Right now, in the middle of the coronavirus pandemic, every day is a river of data — number of tests, new positives, hospital capacity, and daily deaths. Countless tracking sites are updated throughout the day, giving us near real time access to the latest data and trends.
It’s quite incredible, really.
But the scope and immediacy of all this data also remind me of that which we’re not seeing yet — the stories behind the numbers. And the stories that will never appear as a positive case, a recovery, or a death.
This unbelievably interesting time has impacted people’s lives in so many ways. People have lost opportunities…and created new ones. They’ve lost physical connections to people they’ve hugged daily for years, but they’ve also used technology to reconnect with old friends they haven’t shared physical space with in decades. They’ve rekindled old hobbies, reread favorite books, and even rediscovered the strengths that underlie their closest relationships. …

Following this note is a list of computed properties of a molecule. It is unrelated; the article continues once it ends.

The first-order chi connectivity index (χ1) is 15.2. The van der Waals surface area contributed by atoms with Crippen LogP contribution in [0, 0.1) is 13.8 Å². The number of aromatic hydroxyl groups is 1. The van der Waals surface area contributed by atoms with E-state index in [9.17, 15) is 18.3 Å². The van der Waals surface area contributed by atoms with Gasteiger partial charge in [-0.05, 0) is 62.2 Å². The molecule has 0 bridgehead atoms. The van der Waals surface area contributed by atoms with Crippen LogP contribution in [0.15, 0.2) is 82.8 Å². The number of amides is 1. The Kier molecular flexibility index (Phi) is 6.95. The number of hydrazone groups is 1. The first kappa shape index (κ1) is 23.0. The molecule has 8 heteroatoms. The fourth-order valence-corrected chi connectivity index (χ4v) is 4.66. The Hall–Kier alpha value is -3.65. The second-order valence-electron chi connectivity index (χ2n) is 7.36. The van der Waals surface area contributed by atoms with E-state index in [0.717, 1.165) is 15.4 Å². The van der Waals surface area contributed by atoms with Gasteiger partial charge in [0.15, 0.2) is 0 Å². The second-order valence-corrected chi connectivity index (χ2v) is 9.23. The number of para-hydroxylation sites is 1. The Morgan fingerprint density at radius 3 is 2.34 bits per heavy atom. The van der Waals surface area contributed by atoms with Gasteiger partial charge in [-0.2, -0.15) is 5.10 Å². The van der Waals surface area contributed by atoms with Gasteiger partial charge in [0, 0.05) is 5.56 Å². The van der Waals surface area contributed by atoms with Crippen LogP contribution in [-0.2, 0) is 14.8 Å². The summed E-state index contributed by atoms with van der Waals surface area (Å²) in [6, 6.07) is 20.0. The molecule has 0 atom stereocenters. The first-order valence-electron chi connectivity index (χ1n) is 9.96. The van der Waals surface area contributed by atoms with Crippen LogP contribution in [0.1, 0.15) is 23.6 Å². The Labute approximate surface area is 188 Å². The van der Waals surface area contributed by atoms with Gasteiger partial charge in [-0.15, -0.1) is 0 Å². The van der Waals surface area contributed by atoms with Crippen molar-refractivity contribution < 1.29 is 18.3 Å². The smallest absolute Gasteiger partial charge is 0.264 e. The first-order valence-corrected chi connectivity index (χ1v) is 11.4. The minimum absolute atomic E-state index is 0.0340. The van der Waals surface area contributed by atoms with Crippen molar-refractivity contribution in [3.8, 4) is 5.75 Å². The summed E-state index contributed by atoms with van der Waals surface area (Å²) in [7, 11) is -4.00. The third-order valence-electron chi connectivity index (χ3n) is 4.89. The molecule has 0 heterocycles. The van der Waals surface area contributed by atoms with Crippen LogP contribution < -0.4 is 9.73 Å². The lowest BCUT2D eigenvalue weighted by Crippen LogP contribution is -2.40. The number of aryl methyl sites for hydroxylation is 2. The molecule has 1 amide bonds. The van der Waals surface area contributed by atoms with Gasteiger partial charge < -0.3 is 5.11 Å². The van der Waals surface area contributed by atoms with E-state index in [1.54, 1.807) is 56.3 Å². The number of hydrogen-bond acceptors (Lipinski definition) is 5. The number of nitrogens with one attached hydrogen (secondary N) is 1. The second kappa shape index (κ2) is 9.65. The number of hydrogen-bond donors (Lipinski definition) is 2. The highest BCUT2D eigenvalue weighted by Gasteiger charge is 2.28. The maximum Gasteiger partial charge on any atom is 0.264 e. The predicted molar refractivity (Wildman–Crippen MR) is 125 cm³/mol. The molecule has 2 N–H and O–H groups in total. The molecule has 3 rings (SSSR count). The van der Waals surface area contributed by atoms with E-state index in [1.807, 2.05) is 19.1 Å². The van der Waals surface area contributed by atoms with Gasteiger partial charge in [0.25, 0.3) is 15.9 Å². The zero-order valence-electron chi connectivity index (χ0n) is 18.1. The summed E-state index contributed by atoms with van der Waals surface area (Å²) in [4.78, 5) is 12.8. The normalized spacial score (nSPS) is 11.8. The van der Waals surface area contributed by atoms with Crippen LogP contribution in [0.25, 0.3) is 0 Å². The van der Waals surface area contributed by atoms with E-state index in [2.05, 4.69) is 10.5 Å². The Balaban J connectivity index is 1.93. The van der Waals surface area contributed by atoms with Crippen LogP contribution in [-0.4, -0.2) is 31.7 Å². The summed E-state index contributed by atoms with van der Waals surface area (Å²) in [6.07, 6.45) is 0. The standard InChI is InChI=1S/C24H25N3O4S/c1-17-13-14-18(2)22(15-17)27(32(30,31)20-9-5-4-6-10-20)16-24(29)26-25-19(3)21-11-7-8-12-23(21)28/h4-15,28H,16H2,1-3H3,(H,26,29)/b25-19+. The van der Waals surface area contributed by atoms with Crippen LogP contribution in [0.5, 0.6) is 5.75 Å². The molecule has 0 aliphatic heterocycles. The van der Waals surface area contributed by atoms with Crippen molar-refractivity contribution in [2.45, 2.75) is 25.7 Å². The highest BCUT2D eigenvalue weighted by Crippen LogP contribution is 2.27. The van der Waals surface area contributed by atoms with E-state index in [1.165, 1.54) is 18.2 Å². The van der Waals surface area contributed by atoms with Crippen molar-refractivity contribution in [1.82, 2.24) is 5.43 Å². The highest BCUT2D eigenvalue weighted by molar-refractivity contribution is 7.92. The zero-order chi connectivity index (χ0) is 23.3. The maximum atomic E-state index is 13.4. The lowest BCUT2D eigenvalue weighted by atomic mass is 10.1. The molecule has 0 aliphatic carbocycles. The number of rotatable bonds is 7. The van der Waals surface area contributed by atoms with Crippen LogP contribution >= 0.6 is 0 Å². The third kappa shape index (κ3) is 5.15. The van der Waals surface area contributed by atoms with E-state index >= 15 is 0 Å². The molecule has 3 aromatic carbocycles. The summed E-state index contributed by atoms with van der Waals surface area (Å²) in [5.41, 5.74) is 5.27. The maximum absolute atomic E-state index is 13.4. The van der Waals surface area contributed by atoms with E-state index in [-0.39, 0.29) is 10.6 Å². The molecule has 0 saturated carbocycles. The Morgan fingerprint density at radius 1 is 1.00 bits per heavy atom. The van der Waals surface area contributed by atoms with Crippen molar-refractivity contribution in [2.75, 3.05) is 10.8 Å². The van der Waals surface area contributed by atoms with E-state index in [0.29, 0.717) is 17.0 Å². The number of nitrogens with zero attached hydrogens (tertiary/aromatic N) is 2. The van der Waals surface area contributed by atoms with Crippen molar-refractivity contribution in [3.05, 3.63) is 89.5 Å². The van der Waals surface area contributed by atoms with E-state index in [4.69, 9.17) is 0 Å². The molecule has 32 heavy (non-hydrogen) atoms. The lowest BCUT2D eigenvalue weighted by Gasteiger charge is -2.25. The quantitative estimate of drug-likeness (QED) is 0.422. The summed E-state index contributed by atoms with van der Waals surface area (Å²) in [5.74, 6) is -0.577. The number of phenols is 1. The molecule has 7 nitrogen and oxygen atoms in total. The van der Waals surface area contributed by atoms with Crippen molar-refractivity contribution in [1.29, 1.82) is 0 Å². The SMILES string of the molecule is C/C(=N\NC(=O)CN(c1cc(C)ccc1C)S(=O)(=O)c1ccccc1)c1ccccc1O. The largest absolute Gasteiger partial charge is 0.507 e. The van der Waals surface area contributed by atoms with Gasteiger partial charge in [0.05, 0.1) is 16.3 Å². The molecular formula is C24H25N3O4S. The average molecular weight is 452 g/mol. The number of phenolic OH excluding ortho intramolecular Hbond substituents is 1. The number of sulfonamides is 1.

The stories of the inventors, their companies, and their businesses reveal lessons that are still relevant today.
I’ve been reading really old patents for decades now. I know it sounds like some some sort of bizarre punishment, but I assure you it’s not. I do it for fun. Really.
These old patents—usually from the 1900s, 1880s, and even earlier— fascinate me because they allow me to appreciate the giant leaps made in particular technologies, between then and now. …
I live close to a cemetery. Not right next to it, but close enough that the main road that connects my street to my city divides the cemetery into north and south sections. I drive that divide on my way to the office and on my home. When I pick up pizza, and when I go to the bank. The road is a state highway and quite busy, so it’s easy to miss the scenery as you pass through.
But, there they are, every time — headstones to the left, headstones to the right.
Lately I’ve been walking through the cemetery quite a bit, too. Its paths are well maintained and the property has beautiful trees. It’s really quite a lovely place. …